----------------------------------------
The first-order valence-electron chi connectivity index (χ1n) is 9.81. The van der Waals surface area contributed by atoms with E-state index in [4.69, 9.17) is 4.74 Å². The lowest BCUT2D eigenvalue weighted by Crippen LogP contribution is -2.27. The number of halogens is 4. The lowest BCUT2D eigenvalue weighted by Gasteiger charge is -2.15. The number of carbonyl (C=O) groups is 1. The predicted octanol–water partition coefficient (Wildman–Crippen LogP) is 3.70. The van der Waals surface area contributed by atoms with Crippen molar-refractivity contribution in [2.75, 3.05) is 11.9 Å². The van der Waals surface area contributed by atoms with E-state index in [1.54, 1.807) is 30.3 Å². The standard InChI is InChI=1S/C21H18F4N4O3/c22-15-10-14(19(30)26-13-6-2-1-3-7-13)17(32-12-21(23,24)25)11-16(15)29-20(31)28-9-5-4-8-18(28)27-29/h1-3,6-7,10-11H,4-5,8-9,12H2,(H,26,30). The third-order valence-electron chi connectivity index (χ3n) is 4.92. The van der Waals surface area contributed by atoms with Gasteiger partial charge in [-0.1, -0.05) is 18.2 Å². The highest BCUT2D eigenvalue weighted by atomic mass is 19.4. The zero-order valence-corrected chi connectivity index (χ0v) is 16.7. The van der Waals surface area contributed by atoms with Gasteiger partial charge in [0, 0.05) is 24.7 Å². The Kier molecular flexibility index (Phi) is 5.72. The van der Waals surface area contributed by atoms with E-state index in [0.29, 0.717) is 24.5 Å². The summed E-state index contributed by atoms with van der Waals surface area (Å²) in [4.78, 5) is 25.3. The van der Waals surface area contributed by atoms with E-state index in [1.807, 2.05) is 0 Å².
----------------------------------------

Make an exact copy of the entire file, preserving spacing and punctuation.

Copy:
The first-order valence-electron chi connectivity index (χ1n) is 9.81. The van der Waals surface area contributed by atoms with E-state index in [4.69, 9.17) is 4.74 Å². The lowest BCUT2D eigenvalue weighted by Crippen LogP contribution is -2.27. The number of halogens is 4. The lowest BCUT2D eigenvalue weighted by Gasteiger charge is -2.15. The number of carbonyl (C=O) groups is 1. The predicted octanol–water partition coefficient (Wildman–Crippen LogP) is 3.70. The van der Waals surface area contributed by atoms with Crippen molar-refractivity contribution in [2.75, 3.05) is 11.9 Å². The van der Waals surface area contributed by atoms with E-state index in [1.54, 1.807) is 30.3 Å². The standard InChI is InChI=1S/C21H18F4N4O3/c22-15-10-14(19(30)26-13-6-2-1-3-7-13)17(32-12-21(23,24)25)11-16(15)29-20(31)28-9-5-4-8-18(28)27-29/h1-3,6-7,10-11H,4-5,8-9,12H2,(H,26,30). The third-order valence-electron chi connectivity index (χ3n) is 4.92. The van der Waals surface area contributed by atoms with Gasteiger partial charge in [-0.1, -0.05) is 18.2 Å². The highest BCUT2D eigenvalue weighted by atomic mass is 19.4. The zero-order valence-corrected chi connectivity index (χ0v) is 16.7. The van der Waals surface area contributed by atoms with Gasteiger partial charge in [0, 0.05) is 24.7 Å². The Kier molecular flexibility index (Phi) is 5.72. The van der Waals surface area contributed by atoms with E-state index in [0.29, 0.717) is 24.5 Å². The summed E-state index contributed by atoms with van der Waals surface area (Å²) in [4.78, 5) is 25.3. The van der Waals surface area contributed by atoms with E-state index in [1.807, 2.05) is 0 Å².